Secretary of State for Transport hints at raising speed from 70 to 80mph
Grant Shapps has revealed that he is considering altering the speed limits on some of the UK's roads.
Speaking at the Conservative party conference in Manchester, Secretary of State for Transport, Mr Shapps, stated that he had been considering raising the 70mph speed limit to 80mph on motorways and reducing the limits around areas such with schools.
His comments have been prompted by an increase in the use of electric vehicles and the role that they play in the reduction of carbon emission levels.
The Alliance of British Drivers (ABD) responded by saying: "The ABD have long called for an overhaul of speed limits.
"The current structure relies far too much on the whim of unqualified politicians both local and national and the limits they set often bear no relation to the road drivers see through their windscreens."
ABD spokesperson Nigel Humphries said: “Limits need to be depoliticised and set to a strict criteria and to a nationally consistent standard. This should be based upon the 85th percentile method which has long been established as maximising safety.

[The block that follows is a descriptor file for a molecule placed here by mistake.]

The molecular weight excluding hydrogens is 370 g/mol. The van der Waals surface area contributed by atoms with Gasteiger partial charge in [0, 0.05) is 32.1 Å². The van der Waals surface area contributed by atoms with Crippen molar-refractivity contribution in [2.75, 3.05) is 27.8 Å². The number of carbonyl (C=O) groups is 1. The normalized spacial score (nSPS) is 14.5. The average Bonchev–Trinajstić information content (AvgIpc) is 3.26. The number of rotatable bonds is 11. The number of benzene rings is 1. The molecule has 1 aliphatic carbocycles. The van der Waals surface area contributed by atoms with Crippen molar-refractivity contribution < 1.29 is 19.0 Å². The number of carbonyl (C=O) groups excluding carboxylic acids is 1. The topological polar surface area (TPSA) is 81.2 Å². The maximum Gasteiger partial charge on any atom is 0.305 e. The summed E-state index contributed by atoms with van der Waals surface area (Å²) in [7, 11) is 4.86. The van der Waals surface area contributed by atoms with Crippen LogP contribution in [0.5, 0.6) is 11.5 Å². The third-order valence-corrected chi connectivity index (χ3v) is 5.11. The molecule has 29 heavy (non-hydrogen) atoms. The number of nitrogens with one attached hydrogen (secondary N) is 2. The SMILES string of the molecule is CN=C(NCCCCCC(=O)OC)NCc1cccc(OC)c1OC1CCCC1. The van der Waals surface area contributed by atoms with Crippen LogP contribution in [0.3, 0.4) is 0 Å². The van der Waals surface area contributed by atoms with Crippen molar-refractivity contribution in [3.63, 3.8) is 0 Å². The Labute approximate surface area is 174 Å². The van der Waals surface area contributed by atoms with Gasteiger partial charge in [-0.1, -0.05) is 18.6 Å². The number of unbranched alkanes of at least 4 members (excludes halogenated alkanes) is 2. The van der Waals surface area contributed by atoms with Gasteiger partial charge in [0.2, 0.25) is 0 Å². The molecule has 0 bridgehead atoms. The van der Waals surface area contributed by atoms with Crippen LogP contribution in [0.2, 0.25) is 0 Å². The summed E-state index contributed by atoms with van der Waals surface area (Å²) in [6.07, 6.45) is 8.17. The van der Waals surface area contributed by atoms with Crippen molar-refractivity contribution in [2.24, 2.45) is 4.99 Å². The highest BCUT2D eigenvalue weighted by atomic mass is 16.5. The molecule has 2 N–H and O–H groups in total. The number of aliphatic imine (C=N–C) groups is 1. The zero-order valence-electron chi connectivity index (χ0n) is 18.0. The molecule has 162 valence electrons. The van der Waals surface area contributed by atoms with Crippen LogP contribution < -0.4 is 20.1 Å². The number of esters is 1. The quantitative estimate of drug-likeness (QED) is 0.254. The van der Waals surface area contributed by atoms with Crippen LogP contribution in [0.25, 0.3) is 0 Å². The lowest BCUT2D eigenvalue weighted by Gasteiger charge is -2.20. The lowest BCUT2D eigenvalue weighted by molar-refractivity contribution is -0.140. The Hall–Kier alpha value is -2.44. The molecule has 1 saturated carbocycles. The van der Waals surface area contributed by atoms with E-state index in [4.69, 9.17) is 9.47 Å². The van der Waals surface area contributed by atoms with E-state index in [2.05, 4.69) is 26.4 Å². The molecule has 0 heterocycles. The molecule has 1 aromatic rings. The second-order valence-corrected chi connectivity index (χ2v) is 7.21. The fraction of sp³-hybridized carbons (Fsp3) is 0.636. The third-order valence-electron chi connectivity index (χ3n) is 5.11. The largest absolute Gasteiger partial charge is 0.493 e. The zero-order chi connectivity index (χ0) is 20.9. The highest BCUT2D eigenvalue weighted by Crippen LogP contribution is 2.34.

"Put simply, this sets limits at the speed which 85% of drivers would naturally not exceed in the absence of a limit. This method recognises that most drivers are able to set a safe speed to the conditions and places such safe drivers within the law whilst criminalising the reckless minority. It should be recognised that the 85th percentile speed on open motorways is around 79MPH.”
According to RAC’s Head of Roads Policy, Nicholas Lyes, Britain's motorways are the safest roads on the entire network and the current speed limits should remain in force if there may be any adverse effect in raising that limit.
In 1966 a temporary two-year speed limit of 70mph was imposed, this was made permanent in 1967 by Labour's transport secretary Barbara Castle.
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